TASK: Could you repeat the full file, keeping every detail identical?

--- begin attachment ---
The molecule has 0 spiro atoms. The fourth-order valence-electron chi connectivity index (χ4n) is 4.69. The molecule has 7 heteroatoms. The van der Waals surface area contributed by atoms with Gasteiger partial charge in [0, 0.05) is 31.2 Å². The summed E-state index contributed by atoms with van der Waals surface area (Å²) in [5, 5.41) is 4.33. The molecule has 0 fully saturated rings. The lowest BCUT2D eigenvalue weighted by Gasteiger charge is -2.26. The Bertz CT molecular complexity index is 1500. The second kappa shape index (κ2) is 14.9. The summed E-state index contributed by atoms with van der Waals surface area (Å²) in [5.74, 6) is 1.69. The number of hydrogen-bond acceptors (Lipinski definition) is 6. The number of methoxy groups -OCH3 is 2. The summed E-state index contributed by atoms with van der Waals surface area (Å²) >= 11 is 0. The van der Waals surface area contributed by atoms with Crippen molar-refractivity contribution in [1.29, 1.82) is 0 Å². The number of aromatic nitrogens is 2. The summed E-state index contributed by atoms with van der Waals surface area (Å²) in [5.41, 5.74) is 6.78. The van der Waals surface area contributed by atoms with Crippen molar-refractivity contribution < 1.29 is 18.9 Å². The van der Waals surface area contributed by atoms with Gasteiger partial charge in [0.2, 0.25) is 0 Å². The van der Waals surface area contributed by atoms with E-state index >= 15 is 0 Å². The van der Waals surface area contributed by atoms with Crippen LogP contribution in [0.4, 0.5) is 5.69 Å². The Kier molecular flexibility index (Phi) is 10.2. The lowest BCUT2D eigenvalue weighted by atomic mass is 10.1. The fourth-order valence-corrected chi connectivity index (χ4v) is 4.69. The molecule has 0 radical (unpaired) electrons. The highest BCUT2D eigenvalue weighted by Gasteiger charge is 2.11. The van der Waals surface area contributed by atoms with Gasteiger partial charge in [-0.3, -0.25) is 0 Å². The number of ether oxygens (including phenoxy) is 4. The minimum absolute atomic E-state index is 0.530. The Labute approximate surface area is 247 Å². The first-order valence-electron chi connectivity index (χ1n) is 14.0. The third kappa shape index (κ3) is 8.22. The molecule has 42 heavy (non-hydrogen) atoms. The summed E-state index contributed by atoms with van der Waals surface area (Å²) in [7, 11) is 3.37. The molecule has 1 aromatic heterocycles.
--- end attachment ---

The molecule has 0 spiro atoms. The fourth-order valence-electron chi connectivity index (χ4n) is 4.69. The molecule has 7 heteroatoms. The van der Waals surface area contributed by atoms with Gasteiger partial charge in [0, 0.05) is 31.2 Å². The summed E-state index contributed by atoms with van der Waals surface area (Å²) in [5, 5.41) is 4.33. The molecule has 0 fully saturated rings. The lowest BCUT2D eigenvalue weighted by Gasteiger charge is -2.26. The Bertz CT molecular complexity index is 1500. The second kappa shape index (κ2) is 14.9. The summed E-state index contributed by atoms with van der Waals surface area (Å²) in [5.74, 6) is 1.69. The number of hydrogen-bond acceptors (Lipinski definition) is 6. The number of methoxy groups -OCH3 is 2. The summed E-state index contributed by atoms with van der Waals surface area (Å²) >= 11 is 0. The van der Waals surface area contributed by atoms with Crippen molar-refractivity contribution in [1.29, 1.82) is 0 Å². The number of aromatic nitrogens is 2. The summed E-state index contributed by atoms with van der Waals surface area (Å²) in [5.41, 5.74) is 6.78. The van der Waals surface area contributed by atoms with Crippen molar-refractivity contribution < 1.29 is 18.9 Å². The van der Waals surface area contributed by atoms with Gasteiger partial charge in [0.2, 0.25) is 0 Å². The van der Waals surface area contributed by atoms with E-state index >= 15 is 0 Å². The van der Waals surface area contributed by atoms with Crippen LogP contribution in [0.4, 0.5) is 5.69 Å². The Kier molecular flexibility index (Phi) is 10.2. The lowest BCUT2D eigenvalue weighted by atomic mass is 10.1. The fourth-order valence-corrected chi connectivity index (χ4v) is 4.69. The molecule has 0 radical (unpaired) electrons. The highest BCUT2D eigenvalue weighted by Gasteiger charge is 2.11. The van der Waals surface area contributed by atoms with Gasteiger partial charge in [-0.3, -0.25) is 0 Å². The number of ether oxygens (including phenoxy) is 4. The minimum absolute atomic E-state index is 0.530. The Labute approximate surface area is 247 Å². The first-order valence-electron chi connectivity index (χ1n) is 14.0. The third kappa shape index (κ3) is 8.22. The molecule has 42 heavy (non-hydrogen) atoms. The summed E-state index contributed by atoms with van der Waals surface area (Å²) in [7, 11) is 3.37. The molecule has 1 aromatic heterocycles.